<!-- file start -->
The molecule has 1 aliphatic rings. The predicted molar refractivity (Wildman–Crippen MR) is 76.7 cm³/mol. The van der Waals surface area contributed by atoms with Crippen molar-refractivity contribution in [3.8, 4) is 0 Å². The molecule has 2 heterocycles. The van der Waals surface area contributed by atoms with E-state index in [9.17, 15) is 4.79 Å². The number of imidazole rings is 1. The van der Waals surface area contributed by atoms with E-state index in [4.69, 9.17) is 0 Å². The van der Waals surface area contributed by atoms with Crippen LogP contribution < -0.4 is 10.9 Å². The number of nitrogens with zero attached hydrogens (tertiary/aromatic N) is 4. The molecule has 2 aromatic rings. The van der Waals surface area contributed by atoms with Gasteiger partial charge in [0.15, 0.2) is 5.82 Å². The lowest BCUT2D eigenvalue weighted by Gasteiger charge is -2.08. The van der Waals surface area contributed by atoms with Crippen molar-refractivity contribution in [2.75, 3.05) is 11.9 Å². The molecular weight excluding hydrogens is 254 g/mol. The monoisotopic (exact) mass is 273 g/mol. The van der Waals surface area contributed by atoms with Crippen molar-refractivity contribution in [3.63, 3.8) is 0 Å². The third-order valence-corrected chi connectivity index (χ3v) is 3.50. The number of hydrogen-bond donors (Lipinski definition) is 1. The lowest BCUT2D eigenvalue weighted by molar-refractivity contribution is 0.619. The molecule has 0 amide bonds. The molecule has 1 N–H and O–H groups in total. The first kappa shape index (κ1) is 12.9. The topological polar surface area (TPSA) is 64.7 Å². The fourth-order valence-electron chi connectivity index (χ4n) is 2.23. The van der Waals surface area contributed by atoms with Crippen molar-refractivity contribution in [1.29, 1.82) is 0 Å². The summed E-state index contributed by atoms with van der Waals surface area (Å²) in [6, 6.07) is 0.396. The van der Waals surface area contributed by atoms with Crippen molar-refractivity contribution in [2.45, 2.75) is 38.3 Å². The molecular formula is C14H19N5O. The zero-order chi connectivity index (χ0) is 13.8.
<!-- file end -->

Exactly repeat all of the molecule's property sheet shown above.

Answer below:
The molecule has 1 aliphatic rings. The predicted molar refractivity (Wildman–Crippen MR) is 76.7 cm³/mol. The van der Waals surface area contributed by atoms with Crippen molar-refractivity contribution in [3.8, 4) is 0 Å². The molecule has 2 heterocycles. The van der Waals surface area contributed by atoms with E-state index in [9.17, 15) is 4.79 Å². The number of imidazole rings is 1. The van der Waals surface area contributed by atoms with E-state index in [4.69, 9.17) is 0 Å². The van der Waals surface area contributed by atoms with Crippen LogP contribution < -0.4 is 10.9 Å². The number of nitrogens with zero attached hydrogens (tertiary/aromatic N) is 4. The molecule has 2 aromatic rings. The van der Waals surface area contributed by atoms with Gasteiger partial charge in [0.15, 0.2) is 5.82 Å². The lowest BCUT2D eigenvalue weighted by Gasteiger charge is -2.08. The van der Waals surface area contributed by atoms with Crippen molar-refractivity contribution in [2.75, 3.05) is 11.9 Å². The molecular weight excluding hydrogens is 254 g/mol. The monoisotopic (exact) mass is 273 g/mol. The van der Waals surface area contributed by atoms with Crippen molar-refractivity contribution in [3.63, 3.8) is 0 Å². The third-order valence-corrected chi connectivity index (χ3v) is 3.50. The number of hydrogen-bond donors (Lipinski definition) is 1. The lowest BCUT2D eigenvalue weighted by molar-refractivity contribution is 0.619. The molecule has 0 amide bonds. The molecule has 1 N–H and O–H groups in total. The first kappa shape index (κ1) is 12.9. The topological polar surface area (TPSA) is 64.7 Å². The fourth-order valence-electron chi connectivity index (χ4n) is 2.23. The van der Waals surface area contributed by atoms with Crippen molar-refractivity contribution in [1.29, 1.82) is 0 Å². The summed E-state index contributed by atoms with van der Waals surface area (Å²) in [6, 6.07) is 0.396. The van der Waals surface area contributed by atoms with Crippen molar-refractivity contribution in [2.45, 2.75) is 38.3 Å². The molecular formula is C14H19N5O. The zero-order chi connectivity index (χ0) is 13.8.